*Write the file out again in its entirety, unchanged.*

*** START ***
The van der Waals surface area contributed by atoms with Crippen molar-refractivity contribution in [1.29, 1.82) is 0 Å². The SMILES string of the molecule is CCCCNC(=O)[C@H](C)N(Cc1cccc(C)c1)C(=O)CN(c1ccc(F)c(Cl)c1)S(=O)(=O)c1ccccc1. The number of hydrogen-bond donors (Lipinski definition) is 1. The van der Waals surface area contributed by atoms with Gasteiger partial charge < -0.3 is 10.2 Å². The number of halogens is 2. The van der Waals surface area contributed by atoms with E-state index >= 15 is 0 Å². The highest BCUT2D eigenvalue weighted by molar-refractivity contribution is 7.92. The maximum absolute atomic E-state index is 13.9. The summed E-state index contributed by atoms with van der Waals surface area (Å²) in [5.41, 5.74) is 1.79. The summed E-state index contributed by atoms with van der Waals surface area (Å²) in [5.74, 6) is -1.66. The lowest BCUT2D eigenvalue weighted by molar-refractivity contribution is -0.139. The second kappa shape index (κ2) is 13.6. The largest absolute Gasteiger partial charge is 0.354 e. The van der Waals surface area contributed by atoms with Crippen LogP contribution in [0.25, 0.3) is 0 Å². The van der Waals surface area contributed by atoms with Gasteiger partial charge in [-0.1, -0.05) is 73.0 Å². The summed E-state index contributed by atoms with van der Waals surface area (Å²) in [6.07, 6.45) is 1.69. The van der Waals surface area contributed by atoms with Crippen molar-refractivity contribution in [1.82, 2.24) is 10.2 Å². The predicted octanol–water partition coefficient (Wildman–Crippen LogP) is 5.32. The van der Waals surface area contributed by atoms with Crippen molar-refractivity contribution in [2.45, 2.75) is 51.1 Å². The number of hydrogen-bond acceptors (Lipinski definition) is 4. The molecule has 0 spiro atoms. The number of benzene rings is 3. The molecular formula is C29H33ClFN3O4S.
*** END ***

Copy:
The van der Waals surface area contributed by atoms with Crippen molar-refractivity contribution in [1.29, 1.82) is 0 Å². The SMILES string of the molecule is CCCCNC(=O)[C@H](C)N(Cc1cccc(C)c1)C(=O)CN(c1ccc(F)c(Cl)c1)S(=O)(=O)c1ccccc1. The number of hydrogen-bond donors (Lipinski definition) is 1. The van der Waals surface area contributed by atoms with Gasteiger partial charge < -0.3 is 10.2 Å². The number of halogens is 2. The van der Waals surface area contributed by atoms with E-state index >= 15 is 0 Å². The highest BCUT2D eigenvalue weighted by molar-refractivity contribution is 7.92. The maximum absolute atomic E-state index is 13.9. The summed E-state index contributed by atoms with van der Waals surface area (Å²) in [5.41, 5.74) is 1.79. The summed E-state index contributed by atoms with van der Waals surface area (Å²) in [5.74, 6) is -1.66. The lowest BCUT2D eigenvalue weighted by molar-refractivity contribution is -0.139. The second kappa shape index (κ2) is 13.6. The largest absolute Gasteiger partial charge is 0.354 e. The van der Waals surface area contributed by atoms with Crippen LogP contribution in [0.25, 0.3) is 0 Å². The van der Waals surface area contributed by atoms with Gasteiger partial charge in [-0.1, -0.05) is 73.0 Å². The summed E-state index contributed by atoms with van der Waals surface area (Å²) in [6.07, 6.45) is 1.69. The van der Waals surface area contributed by atoms with Crippen molar-refractivity contribution in [1.82, 2.24) is 10.2 Å². The predicted octanol–water partition coefficient (Wildman–Crippen LogP) is 5.32. The van der Waals surface area contributed by atoms with Crippen molar-refractivity contribution in [2.45, 2.75) is 51.1 Å². The number of hydrogen-bond acceptors (Lipinski definition) is 4. The molecule has 0 spiro atoms. The number of benzene rings is 3. The molecular formula is C29H33ClFN3O4S.